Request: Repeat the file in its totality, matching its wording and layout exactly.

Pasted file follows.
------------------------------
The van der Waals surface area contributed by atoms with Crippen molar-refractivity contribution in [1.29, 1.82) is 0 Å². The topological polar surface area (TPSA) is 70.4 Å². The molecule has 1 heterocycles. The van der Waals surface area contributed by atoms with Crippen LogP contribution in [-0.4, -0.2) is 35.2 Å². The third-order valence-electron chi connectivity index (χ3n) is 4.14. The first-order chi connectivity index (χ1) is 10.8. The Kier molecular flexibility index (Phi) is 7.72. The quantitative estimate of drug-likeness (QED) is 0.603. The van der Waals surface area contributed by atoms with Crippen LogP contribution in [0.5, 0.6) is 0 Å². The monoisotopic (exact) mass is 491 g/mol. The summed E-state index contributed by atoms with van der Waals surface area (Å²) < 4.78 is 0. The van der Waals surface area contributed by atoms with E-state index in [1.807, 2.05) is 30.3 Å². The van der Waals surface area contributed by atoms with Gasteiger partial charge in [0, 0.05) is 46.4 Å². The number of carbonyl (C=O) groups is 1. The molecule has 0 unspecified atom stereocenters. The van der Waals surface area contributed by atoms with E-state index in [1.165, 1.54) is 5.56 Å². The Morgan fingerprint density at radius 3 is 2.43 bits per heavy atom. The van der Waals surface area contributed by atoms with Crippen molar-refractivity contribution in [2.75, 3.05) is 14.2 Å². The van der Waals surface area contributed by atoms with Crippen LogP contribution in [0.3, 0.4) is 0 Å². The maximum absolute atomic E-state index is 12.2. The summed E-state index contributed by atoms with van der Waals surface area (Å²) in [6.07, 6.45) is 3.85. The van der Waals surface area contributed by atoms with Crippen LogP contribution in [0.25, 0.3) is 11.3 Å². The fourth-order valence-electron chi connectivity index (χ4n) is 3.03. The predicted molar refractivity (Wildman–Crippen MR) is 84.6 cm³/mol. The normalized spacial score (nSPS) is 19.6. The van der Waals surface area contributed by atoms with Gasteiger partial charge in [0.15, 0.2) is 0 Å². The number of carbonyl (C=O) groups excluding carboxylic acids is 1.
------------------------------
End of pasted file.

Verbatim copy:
The van der Waals surface area contributed by atoms with Crippen molar-refractivity contribution in [1.29, 1.82) is 0 Å². The topological polar surface area (TPSA) is 70.4 Å². The molecule has 1 heterocycles. The van der Waals surface area contributed by atoms with Crippen LogP contribution in [-0.4, -0.2) is 35.2 Å². The third-order valence-electron chi connectivity index (χ3n) is 4.14. The first-order chi connectivity index (χ1) is 10.8. The Kier molecular flexibility index (Phi) is 7.72. The quantitative estimate of drug-likeness (QED) is 0.603. The van der Waals surface area contributed by atoms with Crippen LogP contribution in [0.5, 0.6) is 0 Å². The monoisotopic (exact) mass is 491 g/mol. The summed E-state index contributed by atoms with van der Waals surface area (Å²) < 4.78 is 0. The van der Waals surface area contributed by atoms with E-state index in [1.807, 2.05) is 30.3 Å². The van der Waals surface area contributed by atoms with Gasteiger partial charge in [0, 0.05) is 46.4 Å². The number of carbonyl (C=O) groups is 1. The molecule has 0 unspecified atom stereocenters. The van der Waals surface area contributed by atoms with E-state index in [1.165, 1.54) is 5.56 Å². The Morgan fingerprint density at radius 3 is 2.43 bits per heavy atom. The van der Waals surface area contributed by atoms with Crippen molar-refractivity contribution in [2.75, 3.05) is 14.2 Å². The van der Waals surface area contributed by atoms with Crippen LogP contribution in [0.3, 0.4) is 0 Å². The maximum absolute atomic E-state index is 12.2. The summed E-state index contributed by atoms with van der Waals surface area (Å²) in [6.07, 6.45) is 3.85. The van der Waals surface area contributed by atoms with Crippen LogP contribution in [0.25, 0.3) is 11.3 Å². The fourth-order valence-electron chi connectivity index (χ4n) is 3.03. The predicted molar refractivity (Wildman–Crippen MR) is 84.6 cm³/mol. The normalized spacial score (nSPS) is 19.6. The van der Waals surface area contributed by atoms with Gasteiger partial charge in [0.15, 0.2) is 0 Å². The number of carbonyl (C=O) groups excluding carboxylic acids is 1.